FAQ



How do Trademarks differ from Copyrights and Patents?

 

Trademark

A trademark is a word, phrase, symbol or design, or combination of these elements, that identifies and distinguishes the source of the goods of one party from those of others.  There is also a range of less traditional trademarks covering categories such as color, sound and smell.  While common law rights may exist without registration, registration provides an increased level of protection.  A service mark similarly distinguishes the services of one party from another.
United States Patent & Trademark Office (USPTO) – Trademarks

Copyright

Copyright provides for a set of exclusive rights granted to the author or creator of an original work, including the right to copy, distribute and adapt the work. Copyright does not protect ideas, only their expression. In most jurisdictions copyright arises upon fixation and does not need to be registered; however, registration is typically required for enforcement purposes.
Library of Congress – Copyright Office

Patent

A patent confers upon the creator of an invention the sole right to make, use, and sell that invention for a set period of time.  Patents are broken down into two categories – Design and Utility.  Patent rights are rights of exclusion – regardless of your own use, you have the right to exclude others from using your patent.
USPTO – Patents

 

What is the difference between the notations TM or SM and the ®?

An individual or business may use the TM (trademark ) or SM (service mark) symbols to alert the public that they claim rights in the respective mark, regardless of whether they have applied for or been granted a registration for the mark.  On the other hand, the federal registration symbol ® may only be used after a mark has been registered by the USPTO.
USPTO FAQs

 

Why is it important to register my intellectual property?

 

Trademark

While trademark rights in the U.S. originate with use, as opposed to registration.  However, registration provides several additional benefits, including, but not limited to the availability of statutory damages, the exclusive right to use the mark, national protection, and the ability to record the mark with U.S. Customs.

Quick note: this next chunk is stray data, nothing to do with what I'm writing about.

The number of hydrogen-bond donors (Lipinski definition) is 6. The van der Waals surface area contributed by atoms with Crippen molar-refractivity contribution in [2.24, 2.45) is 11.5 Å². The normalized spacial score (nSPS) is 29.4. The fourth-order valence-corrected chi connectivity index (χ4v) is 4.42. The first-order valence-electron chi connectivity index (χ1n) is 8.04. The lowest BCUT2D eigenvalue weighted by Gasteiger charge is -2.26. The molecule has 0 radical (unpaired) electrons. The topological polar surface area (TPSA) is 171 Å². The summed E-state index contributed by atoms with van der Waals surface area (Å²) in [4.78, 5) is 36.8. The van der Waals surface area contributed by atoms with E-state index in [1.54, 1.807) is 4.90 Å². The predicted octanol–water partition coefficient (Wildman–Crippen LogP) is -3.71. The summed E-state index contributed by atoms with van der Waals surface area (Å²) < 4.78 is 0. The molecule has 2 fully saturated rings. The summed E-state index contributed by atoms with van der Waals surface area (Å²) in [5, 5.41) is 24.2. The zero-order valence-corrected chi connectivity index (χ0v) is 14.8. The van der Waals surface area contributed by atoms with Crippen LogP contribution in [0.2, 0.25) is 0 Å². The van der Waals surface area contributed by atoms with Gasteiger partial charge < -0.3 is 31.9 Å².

Trademark Application

Copyright

Copyrights in the U.S. exist at the time the work is created. As with trademarks, registration is beneficial for a number of reasons, which include, the ability to bring an infringement suit, potential for statutory damages if registered within 3 years or publication, and the ability to record the work with U.S. Customs.
Copyright Application

Patent

Without a registration, no enforceable patent rights exist.
Patent Process

 

How long does a trademark last? What about a copyright? A patent?

 

Trademark

A trademark is registered for a term of 10 years and is continually renewable for 10-year periods, so long as the mark is continually used in interstate commerce.
Trademark FAQs

Copyright

A Copyright is valid for the life of the author plus 70 years.
Duration of Copyright

Patent

A patent is valid for 20 years from the application date and can not be renewed.
Patent Term

 

Are Meditation and Arbitration the same? No – while they are both forms of Alternative Dispute Resolution (ADR), mediation and arbitration are very different processes.

Mediation– although usually mandatory in the context of litigation, mediation is non-binding and involves a neutral third party acting in the role of a “shuttle diplomat” between the parties to a dispute.  The mediator’s role is to find a compromise that enables the parties to settle their dispute without having to roll the dice and devote the time and resources to a trial with an uncertain outcome.